Force of nature: Patti Smith gives a godmother of punk salute to activists

Three months ago Patti Smith was sitting in a hotel room in Paris waiting out a pension reform protest that was crippling France. Her daily ritual of venturing to a nearby cafe for morning coffee and journal writing wasn’t possible that day.

Some minor travel plan changes were made, but that didn’t bother Smith because she understood what was happening on the street. In fact, it took her right back to 1988 Detroit.

Patti Smith returns to Australia in April.Credit:Steven Sebring

That’s when she co-wrote People Have The Power with her late husband Fred “Sonic” Smith whose rock band MC5 tried to overthrow capitalism with loud guitars in the 1960s. Detroit Rock City at this time was heaving with rebellion, political riots and a White Panther movement that fought against racism too.

“My late husband Fred really anticipated the power of the protest song,” says Smith, who next month arrives back in Australia for a national tour and a headline spot at the Blues Festival in Byron Bay.

Patti Smith’s late husband Fred ‘Sonic’ Smith.Credit:

The 73-year-old New York singer and songwriter, who has made a career fusing poetry with punk, is no stranger to voicing political dissatisfaction through song. She’s written about the Vietnam War and her father’s own part in the second World War on many occasions.

“Fred and I wrote People Have The Power together; it’s an empowering song and lays out concerns about the environment, war and Presidents,” Smith says. “But in the end it’s saying the power of the individual is stronger and the people’s power is infinite.”

Sadly Fred, who died in 1994, never got to see that song performed live; but he knew that day as husband and wife, they nailed an anthem.

“What we’re seeing in Paris,” Smith said as 2019 came to an end “with pensions and global climate change strikes is that people want change.

“I don’t mind being inconvenienced by a strike if it means people want to stand together. It’s heartening especially in an atmosphere where governments and corporations are being awful.”

Smith has released numerous books – from poetry to novels, including the award-winning Kids, M Train and more recently, Year of the Monkey – and she continues to delve into the personal and political all in the constant pursuit of creating art, speaking her mind and in the process, whether consciously or otherwise, inspiring others.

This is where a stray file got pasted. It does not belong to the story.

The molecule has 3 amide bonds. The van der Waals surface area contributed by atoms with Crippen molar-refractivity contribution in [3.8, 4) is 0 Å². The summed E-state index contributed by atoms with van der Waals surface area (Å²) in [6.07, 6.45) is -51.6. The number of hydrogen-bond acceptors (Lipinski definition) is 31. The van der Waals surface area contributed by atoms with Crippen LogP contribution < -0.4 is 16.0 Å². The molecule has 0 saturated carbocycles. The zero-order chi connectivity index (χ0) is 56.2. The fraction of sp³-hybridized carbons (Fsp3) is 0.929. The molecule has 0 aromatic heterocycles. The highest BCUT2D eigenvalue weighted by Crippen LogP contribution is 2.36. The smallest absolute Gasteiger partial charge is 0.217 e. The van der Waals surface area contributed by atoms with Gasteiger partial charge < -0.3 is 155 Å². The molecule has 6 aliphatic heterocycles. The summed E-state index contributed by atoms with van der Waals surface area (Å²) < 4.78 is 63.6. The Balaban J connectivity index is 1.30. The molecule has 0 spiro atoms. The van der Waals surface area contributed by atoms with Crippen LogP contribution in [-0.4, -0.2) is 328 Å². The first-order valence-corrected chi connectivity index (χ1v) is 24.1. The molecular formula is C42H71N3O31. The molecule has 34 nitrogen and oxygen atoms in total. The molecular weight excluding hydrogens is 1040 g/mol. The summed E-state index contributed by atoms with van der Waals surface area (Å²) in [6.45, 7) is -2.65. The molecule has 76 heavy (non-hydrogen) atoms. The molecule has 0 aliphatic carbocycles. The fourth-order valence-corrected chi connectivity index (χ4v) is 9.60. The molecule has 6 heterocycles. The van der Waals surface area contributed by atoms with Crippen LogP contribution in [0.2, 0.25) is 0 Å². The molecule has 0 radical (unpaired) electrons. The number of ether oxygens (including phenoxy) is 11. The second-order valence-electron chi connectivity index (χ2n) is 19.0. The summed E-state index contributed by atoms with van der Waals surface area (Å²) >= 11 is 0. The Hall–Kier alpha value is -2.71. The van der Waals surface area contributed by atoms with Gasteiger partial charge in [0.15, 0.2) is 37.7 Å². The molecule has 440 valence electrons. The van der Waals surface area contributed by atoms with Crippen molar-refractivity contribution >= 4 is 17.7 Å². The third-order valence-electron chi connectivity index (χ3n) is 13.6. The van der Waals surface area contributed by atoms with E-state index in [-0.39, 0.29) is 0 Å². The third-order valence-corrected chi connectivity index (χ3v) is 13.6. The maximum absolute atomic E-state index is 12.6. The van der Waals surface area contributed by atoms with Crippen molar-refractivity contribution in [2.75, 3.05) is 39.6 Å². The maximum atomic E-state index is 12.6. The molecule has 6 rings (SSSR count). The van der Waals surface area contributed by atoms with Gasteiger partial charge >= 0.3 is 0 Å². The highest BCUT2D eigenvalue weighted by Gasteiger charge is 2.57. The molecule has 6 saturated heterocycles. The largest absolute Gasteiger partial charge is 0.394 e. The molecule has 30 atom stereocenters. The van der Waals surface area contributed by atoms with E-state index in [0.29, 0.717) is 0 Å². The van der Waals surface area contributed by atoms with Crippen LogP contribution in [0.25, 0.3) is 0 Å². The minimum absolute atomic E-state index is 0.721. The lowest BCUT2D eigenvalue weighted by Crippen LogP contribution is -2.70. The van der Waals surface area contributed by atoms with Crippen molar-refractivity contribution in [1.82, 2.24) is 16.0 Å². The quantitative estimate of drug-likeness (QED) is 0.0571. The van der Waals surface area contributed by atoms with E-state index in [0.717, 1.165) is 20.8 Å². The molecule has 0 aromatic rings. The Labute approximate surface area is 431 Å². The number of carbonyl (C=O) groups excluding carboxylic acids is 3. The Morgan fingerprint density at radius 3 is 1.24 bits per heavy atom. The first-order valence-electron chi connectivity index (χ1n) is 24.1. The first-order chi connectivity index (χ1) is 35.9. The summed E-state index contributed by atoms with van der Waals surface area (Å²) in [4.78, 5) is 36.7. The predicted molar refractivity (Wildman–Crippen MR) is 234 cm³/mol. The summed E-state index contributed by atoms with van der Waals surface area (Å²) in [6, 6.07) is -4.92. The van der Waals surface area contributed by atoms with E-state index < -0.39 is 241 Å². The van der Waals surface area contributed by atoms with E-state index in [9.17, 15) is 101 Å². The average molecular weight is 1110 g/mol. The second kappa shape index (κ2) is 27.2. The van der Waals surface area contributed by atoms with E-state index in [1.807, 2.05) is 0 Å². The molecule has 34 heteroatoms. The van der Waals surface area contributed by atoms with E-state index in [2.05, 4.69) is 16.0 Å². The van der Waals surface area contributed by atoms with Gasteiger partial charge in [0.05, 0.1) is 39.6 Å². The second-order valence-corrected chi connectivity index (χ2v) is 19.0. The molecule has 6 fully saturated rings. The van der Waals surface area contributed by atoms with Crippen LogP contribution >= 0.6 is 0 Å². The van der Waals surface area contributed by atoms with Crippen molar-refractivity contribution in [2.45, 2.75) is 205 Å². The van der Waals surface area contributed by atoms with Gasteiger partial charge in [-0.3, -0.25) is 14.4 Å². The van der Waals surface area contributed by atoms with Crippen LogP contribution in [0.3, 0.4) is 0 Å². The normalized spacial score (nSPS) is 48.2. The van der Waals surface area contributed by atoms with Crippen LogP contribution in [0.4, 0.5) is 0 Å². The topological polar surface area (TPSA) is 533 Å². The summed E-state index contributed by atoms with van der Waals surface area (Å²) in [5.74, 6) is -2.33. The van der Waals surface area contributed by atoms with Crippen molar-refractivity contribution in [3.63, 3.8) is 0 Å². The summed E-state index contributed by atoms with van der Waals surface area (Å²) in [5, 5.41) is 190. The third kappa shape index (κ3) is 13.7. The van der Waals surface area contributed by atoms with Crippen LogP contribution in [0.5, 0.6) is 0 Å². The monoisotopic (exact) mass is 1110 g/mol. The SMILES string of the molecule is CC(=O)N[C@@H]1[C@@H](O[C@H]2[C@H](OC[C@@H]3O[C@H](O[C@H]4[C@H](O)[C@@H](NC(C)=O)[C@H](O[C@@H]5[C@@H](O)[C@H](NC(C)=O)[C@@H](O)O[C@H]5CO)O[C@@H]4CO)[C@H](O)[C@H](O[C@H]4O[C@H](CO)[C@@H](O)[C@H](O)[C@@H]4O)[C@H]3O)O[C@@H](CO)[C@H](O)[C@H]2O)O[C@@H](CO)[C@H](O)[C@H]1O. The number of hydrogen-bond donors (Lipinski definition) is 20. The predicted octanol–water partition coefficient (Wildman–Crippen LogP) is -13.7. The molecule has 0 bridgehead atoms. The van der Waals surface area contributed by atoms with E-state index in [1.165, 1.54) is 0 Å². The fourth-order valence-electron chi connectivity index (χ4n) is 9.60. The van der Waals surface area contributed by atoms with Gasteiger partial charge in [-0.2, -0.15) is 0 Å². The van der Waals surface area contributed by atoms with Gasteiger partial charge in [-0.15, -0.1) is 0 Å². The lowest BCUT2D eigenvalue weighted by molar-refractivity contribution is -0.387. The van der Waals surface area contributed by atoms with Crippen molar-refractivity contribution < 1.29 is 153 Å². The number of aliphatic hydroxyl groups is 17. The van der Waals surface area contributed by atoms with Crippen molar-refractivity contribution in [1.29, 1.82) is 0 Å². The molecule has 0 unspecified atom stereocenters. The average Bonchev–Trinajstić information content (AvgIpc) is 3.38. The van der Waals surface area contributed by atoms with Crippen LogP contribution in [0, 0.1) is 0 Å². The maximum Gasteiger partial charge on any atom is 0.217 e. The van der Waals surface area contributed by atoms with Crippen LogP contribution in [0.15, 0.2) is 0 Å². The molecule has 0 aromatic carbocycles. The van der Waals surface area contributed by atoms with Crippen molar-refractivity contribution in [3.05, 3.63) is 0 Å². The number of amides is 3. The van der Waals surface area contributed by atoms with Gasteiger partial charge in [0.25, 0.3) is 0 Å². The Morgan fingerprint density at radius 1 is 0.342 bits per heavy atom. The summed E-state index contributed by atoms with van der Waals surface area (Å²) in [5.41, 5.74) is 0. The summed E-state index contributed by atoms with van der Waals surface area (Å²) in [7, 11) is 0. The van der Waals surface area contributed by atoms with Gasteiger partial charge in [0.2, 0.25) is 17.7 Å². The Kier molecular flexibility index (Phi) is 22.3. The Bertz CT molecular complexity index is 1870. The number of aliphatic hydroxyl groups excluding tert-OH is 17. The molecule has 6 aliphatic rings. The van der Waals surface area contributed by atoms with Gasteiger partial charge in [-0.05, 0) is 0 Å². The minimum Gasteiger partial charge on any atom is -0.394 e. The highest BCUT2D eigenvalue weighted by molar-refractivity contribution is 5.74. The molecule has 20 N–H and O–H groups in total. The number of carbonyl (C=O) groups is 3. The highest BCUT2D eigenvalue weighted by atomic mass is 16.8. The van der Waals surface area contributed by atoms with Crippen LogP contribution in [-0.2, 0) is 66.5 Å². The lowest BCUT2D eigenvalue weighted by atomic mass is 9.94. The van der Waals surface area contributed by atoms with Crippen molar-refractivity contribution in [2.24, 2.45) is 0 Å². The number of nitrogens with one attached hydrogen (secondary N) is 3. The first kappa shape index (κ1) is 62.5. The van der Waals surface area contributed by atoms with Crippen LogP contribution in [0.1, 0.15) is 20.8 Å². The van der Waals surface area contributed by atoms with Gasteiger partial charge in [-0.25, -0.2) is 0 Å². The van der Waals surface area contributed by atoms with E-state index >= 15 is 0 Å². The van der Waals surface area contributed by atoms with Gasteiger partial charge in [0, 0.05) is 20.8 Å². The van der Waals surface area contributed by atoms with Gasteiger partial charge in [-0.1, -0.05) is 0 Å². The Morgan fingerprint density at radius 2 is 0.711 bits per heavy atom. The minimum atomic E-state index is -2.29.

And in an era where social media prompts all kinds of revolution through hashtag solidarity; Smith – who is still defiantly one of New York’s finest, strongest voices from the 1970s – says people should use the modern social media to their advantage.

Beds Are Burning is still a politically relevant song; it moves me deeply and to come to Australia and sing it to the people there will have an even deeper significance.

Her Instagram feed is filled with art references, touring on the road, rediscovering books and saluting her nearest and dearest. There’s set lists from shows she’s played the night before, that famous image of American speaker of the House of Representatives Nancy Pelosi tearing up Trump’s speech to climate activist Greta Thunberg. Smith is there among it all – giving the godmother of punk salute to those who stir plenty of emotion within.

“Instagram is my way of giving personal and cultural reports to my fans,” she says. “And I’ve found a way to make it a place that is positive among the dark aspects.”

While many of her rock contemporaries have departed planet Earth, Smith prefers to focus on what there is to gain from life than focus on what has gone. She knows only too well the pain of loss in life – losing her brother Todd in the same year as her husband died of a heart attack in 1994. Only a few years before she had lost her former boyfriend and photographer Robert Mapplethorpe to AIDS and band member Richard Sohl died around the same time.